The statute of limitations on a payday loan will vary depending on the state in which the payday loan was issued. Each state has its own statute of limitations for different types of loans. For example, in Montana, a debt derived from a written contract -- from which virtually all payday loans are derived -- can only be pursued for 8 years, while in Missouri the debt can be pursued for up to 10 years.
As of December 2010, no state has a law regarding the statute of limitations for payday loans specifically. However, most states have laws that outline the statute of limitations for debts derived from written contracts. However, in some states, a payday loan may be classified as a different kind of contract. For example, in Ohio, the statute of limitations for written contracts is 15 years, while the statute for notes payable at a definite time -- which would correctly define a payday loan -- is only 6 years.
The exact time that the time period for the statute of limitations begins and ends depends mainly on how the law is written in a particular state. According to the law offices of Carreon and Associates, most statutes of limitations begin when the loan goes delinquent. However, in some cases, the time period can be extended. For example, in South Carolina, a partial payment automatically extends the statute of limitations, causing it to start over again.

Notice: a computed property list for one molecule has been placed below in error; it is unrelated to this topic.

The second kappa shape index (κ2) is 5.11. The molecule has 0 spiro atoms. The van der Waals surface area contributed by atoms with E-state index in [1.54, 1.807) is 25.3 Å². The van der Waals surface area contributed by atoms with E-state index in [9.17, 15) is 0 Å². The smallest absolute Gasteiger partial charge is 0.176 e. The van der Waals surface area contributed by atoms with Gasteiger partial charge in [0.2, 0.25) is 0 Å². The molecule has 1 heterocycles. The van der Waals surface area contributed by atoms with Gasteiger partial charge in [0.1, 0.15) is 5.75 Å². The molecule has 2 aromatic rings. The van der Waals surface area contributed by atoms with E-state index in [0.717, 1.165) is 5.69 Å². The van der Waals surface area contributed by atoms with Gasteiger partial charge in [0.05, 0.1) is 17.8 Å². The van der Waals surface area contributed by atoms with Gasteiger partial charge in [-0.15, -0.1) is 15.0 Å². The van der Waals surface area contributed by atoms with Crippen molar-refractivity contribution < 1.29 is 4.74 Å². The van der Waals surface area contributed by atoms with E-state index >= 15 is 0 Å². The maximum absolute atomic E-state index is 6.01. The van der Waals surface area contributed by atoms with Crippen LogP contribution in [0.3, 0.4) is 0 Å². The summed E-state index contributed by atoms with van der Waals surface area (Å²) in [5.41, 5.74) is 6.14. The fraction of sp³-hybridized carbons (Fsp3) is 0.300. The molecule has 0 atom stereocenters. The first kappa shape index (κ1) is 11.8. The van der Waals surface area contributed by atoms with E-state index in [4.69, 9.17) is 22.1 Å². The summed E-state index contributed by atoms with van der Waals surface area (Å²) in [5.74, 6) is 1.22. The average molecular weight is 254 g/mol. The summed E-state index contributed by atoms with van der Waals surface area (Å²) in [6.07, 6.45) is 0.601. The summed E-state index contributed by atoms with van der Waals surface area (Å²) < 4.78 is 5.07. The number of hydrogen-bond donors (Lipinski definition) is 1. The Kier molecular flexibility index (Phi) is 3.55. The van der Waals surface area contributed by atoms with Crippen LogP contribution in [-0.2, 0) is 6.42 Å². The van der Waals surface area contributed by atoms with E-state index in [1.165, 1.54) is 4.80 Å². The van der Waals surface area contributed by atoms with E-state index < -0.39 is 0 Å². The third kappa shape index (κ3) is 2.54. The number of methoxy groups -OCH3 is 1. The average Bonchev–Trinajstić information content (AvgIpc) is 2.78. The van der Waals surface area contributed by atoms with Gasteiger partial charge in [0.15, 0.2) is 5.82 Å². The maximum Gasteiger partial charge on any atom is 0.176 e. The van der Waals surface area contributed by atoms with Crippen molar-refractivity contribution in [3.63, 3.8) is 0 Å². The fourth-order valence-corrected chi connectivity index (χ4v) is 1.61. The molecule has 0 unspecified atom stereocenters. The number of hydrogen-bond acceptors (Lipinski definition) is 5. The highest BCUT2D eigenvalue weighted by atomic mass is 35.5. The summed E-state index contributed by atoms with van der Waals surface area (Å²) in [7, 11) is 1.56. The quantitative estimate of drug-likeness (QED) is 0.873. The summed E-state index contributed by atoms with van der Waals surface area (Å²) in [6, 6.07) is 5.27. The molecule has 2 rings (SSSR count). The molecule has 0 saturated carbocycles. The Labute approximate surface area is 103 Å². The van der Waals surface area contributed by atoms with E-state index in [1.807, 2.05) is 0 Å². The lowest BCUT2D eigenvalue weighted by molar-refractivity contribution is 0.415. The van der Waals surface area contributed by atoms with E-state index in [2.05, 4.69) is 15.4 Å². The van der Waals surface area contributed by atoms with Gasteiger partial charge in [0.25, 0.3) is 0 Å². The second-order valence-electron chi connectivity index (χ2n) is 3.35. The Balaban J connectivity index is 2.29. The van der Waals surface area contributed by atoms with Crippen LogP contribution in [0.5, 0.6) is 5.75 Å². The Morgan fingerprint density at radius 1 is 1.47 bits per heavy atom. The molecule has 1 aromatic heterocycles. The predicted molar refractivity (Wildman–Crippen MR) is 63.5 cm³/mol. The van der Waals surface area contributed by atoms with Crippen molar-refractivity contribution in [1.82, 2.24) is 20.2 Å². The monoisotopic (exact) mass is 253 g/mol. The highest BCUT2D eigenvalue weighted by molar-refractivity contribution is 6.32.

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After a statute of limitations has expired, a creditor can no longer take any actions to collect on the debt. While a creditor can technically sue a debtor after the statute has expired, a judge would be forced to throw out the case. However, a record of the unpaid debt will remain on a person's credit report for up to seven years, regardless of whether the statute of limitations has expired.